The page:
I looked at the date on my last blog post and its a very significant one – a week before my total thyroidectomy operation.
I had an excellent surgeon but unfortunately there were complications and I hemorrhaged so had to have a second turn in theatre. Recovery took longer than I expected and it wasn’t over then. My operation was to remedy swallowing difficulties because of right lobe nodules and the strong possibility the left lobe would cause the same problems within a few years. After the pathology was done, cancer was found in the supposedly currently innocent left lobe. So I had radioactive iodine therapy and a week in isolation while I was “hot property”.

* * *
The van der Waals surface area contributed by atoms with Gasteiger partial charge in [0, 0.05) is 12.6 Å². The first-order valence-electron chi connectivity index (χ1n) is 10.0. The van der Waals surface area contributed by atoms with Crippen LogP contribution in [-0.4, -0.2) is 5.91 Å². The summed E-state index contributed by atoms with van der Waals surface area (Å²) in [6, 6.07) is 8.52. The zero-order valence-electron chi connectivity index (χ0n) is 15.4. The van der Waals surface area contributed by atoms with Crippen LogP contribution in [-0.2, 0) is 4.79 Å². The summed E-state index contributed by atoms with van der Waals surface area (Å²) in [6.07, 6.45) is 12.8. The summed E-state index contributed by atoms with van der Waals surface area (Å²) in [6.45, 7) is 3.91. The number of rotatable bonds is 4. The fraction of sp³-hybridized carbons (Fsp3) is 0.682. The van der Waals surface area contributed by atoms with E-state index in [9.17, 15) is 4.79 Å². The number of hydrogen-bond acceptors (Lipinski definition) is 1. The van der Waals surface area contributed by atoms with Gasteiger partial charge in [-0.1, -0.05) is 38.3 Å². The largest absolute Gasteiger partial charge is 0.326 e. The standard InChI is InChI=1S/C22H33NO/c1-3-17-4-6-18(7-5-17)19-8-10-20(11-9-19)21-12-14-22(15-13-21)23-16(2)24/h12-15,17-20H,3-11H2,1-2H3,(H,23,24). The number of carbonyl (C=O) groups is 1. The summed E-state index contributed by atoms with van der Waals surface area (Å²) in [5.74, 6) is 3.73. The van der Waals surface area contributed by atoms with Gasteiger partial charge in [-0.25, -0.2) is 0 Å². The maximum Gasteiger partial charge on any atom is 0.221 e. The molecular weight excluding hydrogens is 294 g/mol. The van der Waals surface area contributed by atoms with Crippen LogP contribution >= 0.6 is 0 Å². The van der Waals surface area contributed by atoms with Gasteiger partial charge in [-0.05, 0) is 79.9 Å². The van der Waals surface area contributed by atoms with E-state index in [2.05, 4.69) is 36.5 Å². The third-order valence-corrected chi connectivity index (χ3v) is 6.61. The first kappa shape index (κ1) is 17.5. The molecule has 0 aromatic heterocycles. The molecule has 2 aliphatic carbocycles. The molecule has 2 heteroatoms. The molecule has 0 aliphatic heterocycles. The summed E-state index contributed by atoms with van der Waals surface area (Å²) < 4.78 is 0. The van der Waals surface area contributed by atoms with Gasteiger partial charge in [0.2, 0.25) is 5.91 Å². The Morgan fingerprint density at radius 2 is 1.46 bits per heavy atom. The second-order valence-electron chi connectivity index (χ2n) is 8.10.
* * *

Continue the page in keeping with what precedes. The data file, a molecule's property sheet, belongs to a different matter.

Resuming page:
I admit I enjoyed that week because I had time for lots of writing – no-one was allowed near me! I would have preferred a different reason of course but it was all good in the end as I am now cancer free, subject to a lifetime of annual testing for recurrence.
So that is my blogging excuse for the empty months and while I am not big on making excuses I think I had a good one this time.
To kick off a new year of better heath and blogging I am reposting a favourite piece I wrote for the now defunct Walker Book Walk-A-Book blog. I want this piece to have permanent home on the Internet because it lives in my heart every day. I never realised how it would feel when the Samurai Kids series ended. I knew the time had come but it still hurt to let go.
Even now, six months after the last book in the series was published, the Kids still talk to me.